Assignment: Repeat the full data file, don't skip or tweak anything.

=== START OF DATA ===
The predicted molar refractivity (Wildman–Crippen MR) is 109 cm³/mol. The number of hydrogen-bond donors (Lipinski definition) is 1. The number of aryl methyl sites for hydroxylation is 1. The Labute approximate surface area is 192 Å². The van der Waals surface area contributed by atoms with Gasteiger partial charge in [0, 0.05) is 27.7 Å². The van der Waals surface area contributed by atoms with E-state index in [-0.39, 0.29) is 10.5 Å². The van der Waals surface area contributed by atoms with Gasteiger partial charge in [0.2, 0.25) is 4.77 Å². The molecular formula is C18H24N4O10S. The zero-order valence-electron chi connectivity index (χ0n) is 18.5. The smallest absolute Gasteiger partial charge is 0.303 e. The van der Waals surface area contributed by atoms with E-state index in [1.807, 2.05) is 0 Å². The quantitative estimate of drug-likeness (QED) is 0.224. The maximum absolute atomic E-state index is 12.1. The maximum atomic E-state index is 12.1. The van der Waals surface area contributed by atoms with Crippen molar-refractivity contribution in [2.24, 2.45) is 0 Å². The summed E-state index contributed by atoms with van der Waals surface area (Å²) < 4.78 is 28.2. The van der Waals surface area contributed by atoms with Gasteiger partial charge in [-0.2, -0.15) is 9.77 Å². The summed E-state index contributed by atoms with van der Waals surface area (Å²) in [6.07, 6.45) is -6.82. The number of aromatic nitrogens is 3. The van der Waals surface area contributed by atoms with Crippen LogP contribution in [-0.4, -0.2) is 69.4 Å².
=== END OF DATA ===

The predicted molar refractivity (Wildman–Crippen MR) is 109 cm³/mol. The number of hydrogen-bond donors (Lipinski definition) is 1. The number of aryl methyl sites for hydroxylation is 1. The Labute approximate surface area is 192 Å². The van der Waals surface area contributed by atoms with Gasteiger partial charge in [0, 0.05) is 27.7 Å². The van der Waals surface area contributed by atoms with E-state index in [-0.39, 0.29) is 10.5 Å². The van der Waals surface area contributed by atoms with Gasteiger partial charge in [0.2, 0.25) is 4.77 Å². The molecular formula is C18H24N4O10S. The zero-order valence-electron chi connectivity index (χ0n) is 18.5. The smallest absolute Gasteiger partial charge is 0.303 e. The van der Waals surface area contributed by atoms with E-state index in [1.807, 2.05) is 0 Å². The quantitative estimate of drug-likeness (QED) is 0.224. The maximum absolute atomic E-state index is 12.1. The maximum atomic E-state index is 12.1. The van der Waals surface area contributed by atoms with Crippen molar-refractivity contribution in [2.24, 2.45) is 0 Å². The summed E-state index contributed by atoms with van der Waals surface area (Å²) < 4.78 is 28.2. The van der Waals surface area contributed by atoms with Gasteiger partial charge in [-0.2, -0.15) is 9.77 Å². The summed E-state index contributed by atoms with van der Waals surface area (Å²) in [6.07, 6.45) is -6.82. The number of aromatic nitrogens is 3. The van der Waals surface area contributed by atoms with Crippen LogP contribution in [-0.4, -0.2) is 69.4 Å².